US$70.41 on January 17, 2006, to US$63.28 on January 16, 2007.4 As well, the public release
of this information had destroyed nearly US$39 billion of market capitalization since August
2006.5 (Exhibit 1 presents a comparison of the stock performance of the world?s super-major oil
companies). During this period, the price of crude oil had risen nearly 20 per cent.6
In January 12, 2007, Browne announced that he would retire from BP. This was somewhat of a
shock to the board and the investment community because his retirement date was roughly 18
months before his mandatory retirement date7, and, in the past, he had campaigned to remain in
his post past the retirement date. Others were concerned that his successor may not yet be fully
prepared to step into the top job. What was also a shock was the announcement of the over US$50 million severance package Browne was set to receive upon retiring. Many wondered
how the board could award him such a large package after such poor performance over recent
Browne had been credited with saving and taking BP to new heights and was one of the most
respected business leaders in the United Kingdom. At the same time, however, it was clear that in
recent months the firm?s performance had suffered significantly. More and more evidence
pointed to systemic problems within BP that had been allowed to grow during his tenure,
creating the culture of risk in which the BP board now found itself reducing shareholder
confidence and risking lives and the firm?s reputation. It was up to the board to decide what to do
British Petroleum plc, (BP) was founded in 1908 as the Anglo-Persian Oil Company and was
started with a single well in a remote area of Persia after nearly eight years of searching. From
this humble beginning, in less than half a century, the firm grew to be the largest in the United
Kingdom and one of the largest in the world, employing over 100,000 people in over 100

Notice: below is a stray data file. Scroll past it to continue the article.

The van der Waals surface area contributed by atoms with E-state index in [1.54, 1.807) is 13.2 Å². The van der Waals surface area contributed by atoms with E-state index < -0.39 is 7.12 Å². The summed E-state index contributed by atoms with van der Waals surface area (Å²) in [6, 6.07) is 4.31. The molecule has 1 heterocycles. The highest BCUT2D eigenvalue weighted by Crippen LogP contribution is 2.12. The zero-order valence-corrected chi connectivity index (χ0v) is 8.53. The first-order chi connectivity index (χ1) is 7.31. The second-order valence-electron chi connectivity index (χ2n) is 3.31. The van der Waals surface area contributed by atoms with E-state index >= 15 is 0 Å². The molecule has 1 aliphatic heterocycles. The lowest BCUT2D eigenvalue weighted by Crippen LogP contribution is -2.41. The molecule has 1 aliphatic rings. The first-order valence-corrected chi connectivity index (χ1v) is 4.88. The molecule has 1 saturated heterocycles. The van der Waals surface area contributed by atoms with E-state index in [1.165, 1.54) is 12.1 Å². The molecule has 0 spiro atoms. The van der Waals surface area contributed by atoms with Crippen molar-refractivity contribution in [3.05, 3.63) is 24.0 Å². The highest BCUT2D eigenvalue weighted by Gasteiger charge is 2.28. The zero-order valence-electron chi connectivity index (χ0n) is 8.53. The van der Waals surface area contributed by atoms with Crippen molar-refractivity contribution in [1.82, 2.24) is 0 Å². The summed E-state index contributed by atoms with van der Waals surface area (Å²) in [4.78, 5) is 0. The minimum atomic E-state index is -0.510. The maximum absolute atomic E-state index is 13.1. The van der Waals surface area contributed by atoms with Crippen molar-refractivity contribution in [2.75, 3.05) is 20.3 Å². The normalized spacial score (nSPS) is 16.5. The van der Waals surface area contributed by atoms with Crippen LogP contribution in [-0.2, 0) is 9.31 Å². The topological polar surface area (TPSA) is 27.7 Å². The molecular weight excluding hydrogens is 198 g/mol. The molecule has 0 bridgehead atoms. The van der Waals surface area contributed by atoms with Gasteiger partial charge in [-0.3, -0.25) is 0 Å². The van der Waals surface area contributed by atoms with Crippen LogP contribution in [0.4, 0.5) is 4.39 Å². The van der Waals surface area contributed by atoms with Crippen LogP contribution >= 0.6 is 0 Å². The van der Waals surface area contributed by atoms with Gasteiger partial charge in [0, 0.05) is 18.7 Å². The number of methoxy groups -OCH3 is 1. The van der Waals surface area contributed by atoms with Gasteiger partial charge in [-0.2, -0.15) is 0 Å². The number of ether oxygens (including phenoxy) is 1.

countries.8 (Exhibit 2 presents selected financial information for the year ending 2006, and
Exhibit 3 presents the biographies of the BP board, as published in the 2006 Annual Report.)
The petroleum industry, while lucrative due to insatiable global demand, was also one that
involved enormous risks. The days of cheap, easily accessed oil appeared to be over and what
remained was often located in areas that were politically and socially unstable. Huge amounts of
capital were required to find oil, refine it and then deliver it to the many end users. Risk also
stemmed from the fact that although the timing was up for debate, no one doubted that,
eventually, either through the development of new technology to replace petroleum or through a
simple lack of product, a company that was focused only oil would go out of business. To that
end, BP tried to protect itself by attempting to stave off the loss of product by spending billions
on exploration for new reserves and on the downstream technology of refining and distribution to
control the entire value chain. At the same time, BP also tried to diversify into new energy
BP?s business was divided into three segments9: oil exploration and production; oil refining and
marketing; and gas, power and renewables.
Oil Exploration and Production
In 2007, BP was actively exploring for oil in 26 countries around the world, which over the years
had provided the firm with proven reserves of 18.5 billion barrels of oil and gas equivalents
leading to daily production of roughly four million barrels per day. BP had plans to start 24 more
major projects by 2009, which would provide additional reserves of over 3.7 billion barrels with
an additional production of 850,000 barrels per day. Oil Refining and Marketing
Oil refining and marketing took the crude oil BP pumped from the ground and turned it into
various products like gasoline, kerosene and motor oil, products which were then sold to
consumers either through the firm?s own distribution network of over 25,000 gas stations or to
other sellers. Oil refining was a technically complex and highly capital-intensive activity. In
2006, BP owned outright or was part owner of 18 refineries processing the equivalent of 2.8
million barrels a day.
Petroleum could also be refined into chemicals known as acetyls that were used in numerous
consumer products. A statement from the firm indicated the acetyls? pervasiveness:
Our acetic acid can be found in jars of pickles. Our acetyls feedstock is used to make Viagra. We